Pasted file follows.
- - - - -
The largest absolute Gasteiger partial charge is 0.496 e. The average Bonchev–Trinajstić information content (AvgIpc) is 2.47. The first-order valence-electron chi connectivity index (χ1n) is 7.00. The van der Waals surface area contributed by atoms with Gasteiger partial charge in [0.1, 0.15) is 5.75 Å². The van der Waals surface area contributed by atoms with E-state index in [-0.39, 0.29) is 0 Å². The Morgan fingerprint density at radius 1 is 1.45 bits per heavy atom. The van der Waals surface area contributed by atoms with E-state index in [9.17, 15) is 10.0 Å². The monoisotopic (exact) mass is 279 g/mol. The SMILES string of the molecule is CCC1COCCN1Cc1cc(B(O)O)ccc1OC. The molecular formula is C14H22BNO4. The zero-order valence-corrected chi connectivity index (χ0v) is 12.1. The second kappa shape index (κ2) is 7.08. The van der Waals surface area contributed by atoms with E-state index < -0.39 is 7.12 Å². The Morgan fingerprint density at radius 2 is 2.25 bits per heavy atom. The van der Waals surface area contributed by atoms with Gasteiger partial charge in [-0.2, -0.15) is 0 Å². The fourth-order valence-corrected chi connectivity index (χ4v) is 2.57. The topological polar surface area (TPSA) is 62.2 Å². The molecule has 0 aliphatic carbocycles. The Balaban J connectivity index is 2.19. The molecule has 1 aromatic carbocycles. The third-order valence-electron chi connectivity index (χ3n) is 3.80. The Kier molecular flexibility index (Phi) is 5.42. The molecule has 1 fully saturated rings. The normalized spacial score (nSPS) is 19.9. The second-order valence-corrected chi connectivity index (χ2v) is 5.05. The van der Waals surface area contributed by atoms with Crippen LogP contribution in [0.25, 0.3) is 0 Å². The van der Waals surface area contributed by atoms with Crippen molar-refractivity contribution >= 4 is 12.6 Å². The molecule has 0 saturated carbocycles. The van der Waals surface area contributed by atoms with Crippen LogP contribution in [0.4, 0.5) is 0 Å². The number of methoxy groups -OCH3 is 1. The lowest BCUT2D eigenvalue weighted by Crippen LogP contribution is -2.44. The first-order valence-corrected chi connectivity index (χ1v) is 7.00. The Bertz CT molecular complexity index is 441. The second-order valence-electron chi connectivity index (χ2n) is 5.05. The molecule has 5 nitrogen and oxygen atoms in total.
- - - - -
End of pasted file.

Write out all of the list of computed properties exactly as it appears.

The largest absolute Gasteiger partial charge is 0.496 e. The average Bonchev–Trinajstić information content (AvgIpc) is 2.47. The first-order valence-electron chi connectivity index (χ1n) is 7.00. The van der Waals surface area contributed by atoms with Gasteiger partial charge in [0.1, 0.15) is 5.75 Å². The van der Waals surface area contributed by atoms with E-state index in [-0.39, 0.29) is 0 Å². The Morgan fingerprint density at radius 1 is 1.45 bits per heavy atom. The van der Waals surface area contributed by atoms with E-state index in [9.17, 15) is 10.0 Å². The monoisotopic (exact) mass is 279 g/mol. The SMILES string of the molecule is CCC1COCCN1Cc1cc(B(O)O)ccc1OC. The molecular formula is C14H22BNO4. The zero-order valence-corrected chi connectivity index (χ0v) is 12.1. The second kappa shape index (κ2) is 7.08. The van der Waals surface area contributed by atoms with E-state index < -0.39 is 7.12 Å². The Morgan fingerprint density at radius 2 is 2.25 bits per heavy atom. The van der Waals surface area contributed by atoms with Gasteiger partial charge in [-0.2, -0.15) is 0 Å². The fourth-order valence-corrected chi connectivity index (χ4v) is 2.57. The topological polar surface area (TPSA) is 62.2 Å². The molecule has 0 aliphatic carbocycles. The Balaban J connectivity index is 2.19. The molecule has 1 aromatic carbocycles. The third-order valence-electron chi connectivity index (χ3n) is 3.80. The Kier molecular flexibility index (Phi) is 5.42. The molecule has 1 fully saturated rings. The normalized spacial score (nSPS) is 19.9. The second-order valence-corrected chi connectivity index (χ2v) is 5.05. The van der Waals surface area contributed by atoms with Crippen LogP contribution in [0.25, 0.3) is 0 Å². The van der Waals surface area contributed by atoms with Crippen molar-refractivity contribution >= 4 is 12.6 Å². The molecule has 0 saturated carbocycles. The van der Waals surface area contributed by atoms with Crippen LogP contribution in [0.4, 0.5) is 0 Å². The number of methoxy groups -OCH3 is 1. The lowest BCUT2D eigenvalue weighted by Crippen LogP contribution is -2.44. The first-order valence-corrected chi connectivity index (χ1v) is 7.00. The Bertz CT molecular complexity index is 441. The second-order valence-electron chi connectivity index (χ2n) is 5.05. The molecule has 5 nitrogen and oxygen atoms in total.